Iran’s plans to start lithium mining by 2025 may extend lifeline to battered economy

Officials last week announced substantial lithium reserve discoveries in the Hamedan province

Pieces of lithium in an ore sample. Lithium is the lightest metal on Earth and is a key component in electric vehicle batteries. AP
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Iran plans to start mining lithium ore from two newly discovered deposits in the next two years, which may prove to be a lifeline in the medium term for an economy battered by high inflation and the rapidly declining value of its currency.

The country announced the discovery of significant lithium deposits — a key element in the production of electric vehicle batteries — in its western provinces of Hamedan last week.

The reserves contain about 8.5 million metric tonnes of lithium, which is often described as white gold due to its value, a senior official of the Iranian Ministry of Industry, Mines and Trade told state-linked Press TV.

If the estimate is right, this will be one of the largest lithium ore discoveries in the world and could potentially support the manufacturing sector in Iran and boost its exports.

Lithium, which has a wide range of industrial uses, registered a spectacular two-year price rally described as “insane” by Tesla’s chief executive Elon Musk and “unreasonable” by China’s EV manufacturer BYD.

Prices rose to as much as $86,170 a tonne in November last year but have since come down to about $52,000 a tonne.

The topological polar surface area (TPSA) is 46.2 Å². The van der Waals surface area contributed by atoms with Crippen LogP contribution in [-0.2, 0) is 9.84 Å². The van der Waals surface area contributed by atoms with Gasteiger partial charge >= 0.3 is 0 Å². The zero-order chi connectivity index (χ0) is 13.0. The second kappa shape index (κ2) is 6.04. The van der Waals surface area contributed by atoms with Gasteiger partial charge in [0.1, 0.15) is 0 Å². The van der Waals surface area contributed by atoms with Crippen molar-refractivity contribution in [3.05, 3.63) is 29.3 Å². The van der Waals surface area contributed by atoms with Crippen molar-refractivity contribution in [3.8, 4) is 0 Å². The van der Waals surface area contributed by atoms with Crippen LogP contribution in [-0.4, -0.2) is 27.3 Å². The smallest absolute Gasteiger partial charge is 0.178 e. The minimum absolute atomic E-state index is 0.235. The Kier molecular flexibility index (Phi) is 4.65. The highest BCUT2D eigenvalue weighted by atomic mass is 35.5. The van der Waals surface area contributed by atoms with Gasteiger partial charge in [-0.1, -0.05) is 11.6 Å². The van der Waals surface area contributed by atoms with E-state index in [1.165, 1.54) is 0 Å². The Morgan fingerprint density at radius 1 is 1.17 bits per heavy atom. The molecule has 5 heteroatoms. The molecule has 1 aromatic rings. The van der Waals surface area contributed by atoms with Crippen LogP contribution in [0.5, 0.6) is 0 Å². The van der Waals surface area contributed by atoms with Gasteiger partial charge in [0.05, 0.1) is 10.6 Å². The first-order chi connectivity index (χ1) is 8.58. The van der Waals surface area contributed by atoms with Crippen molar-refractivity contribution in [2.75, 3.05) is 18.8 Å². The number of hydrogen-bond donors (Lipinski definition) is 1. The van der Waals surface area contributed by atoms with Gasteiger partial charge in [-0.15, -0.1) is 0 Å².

With the projected value of the lithium-ion battery market projected to grow to $193.13 billion by 2028, from $44.49 billion in 2021, according to research from Fortune Business Insights, many countries have made it their strategic aim to secure supply.

It took Iran about four years of exploration to find the deposits, and its Ministry of Industry, Mines and Trade is currently assessing its technological capacity as part of efforts to start up the mines through a partnership with private investors.

Iran is also searching for more lithium deposits in the area, Press TV reported.

However, the scheduled start of extraction by 2025 means there is no immediate relief for the Iranian economy.

Iran’s inflation crisis is showing no sign of abating, with consumer prices expected to soar by an average of 40 per cent this year, according to International Monetary Fund data.

The country’s economy is expected to grow by 2 per cent in 2023, slower than the 3 per cent it achieved in 2022 and 4.7 per cent a year earlier.

At the end of last month, Iran's currency traded at 601,500 rials against the dollar on the unofficial market, forcing regulators to intervene.

It was at 490,000 to the greenback on Tuesday, according to the foreign exchange site Bonbast.com.

The rial has fallen sharply against the dollar since nationwide protests broke out in mid-September, which led to strikes in the energy sector and the country's steel industry, as well as the increasing isolation of Iran.

Western sanctions remain in place after Tehran raised its enrichment of uranium to levels that could allow it to create a nuclear bomb.

Europe and North America have also imposed new sanctions on the regime following the killing of hundreds of protesters and the jailing of tens of thousands during the recent unrest.

Iran has also faced new sanctions for supplying one-way attack drones, also known as Kamikaze drones, to Russian forces in Ukraine.

Europe and the US have spent about $130 billion on assistance for Ukraine since Russia’s invasion began a year ago, and have reacted angrily to Tehran’s growing military partnership with Moscow.

Iranian authorities have blamed the currency's fall on “the enemies' plot” to destabilise the country, repeating a common government line that the economy is being undermined by foreign saboteurs.

Updated: March 07, 2023, 1:19 PM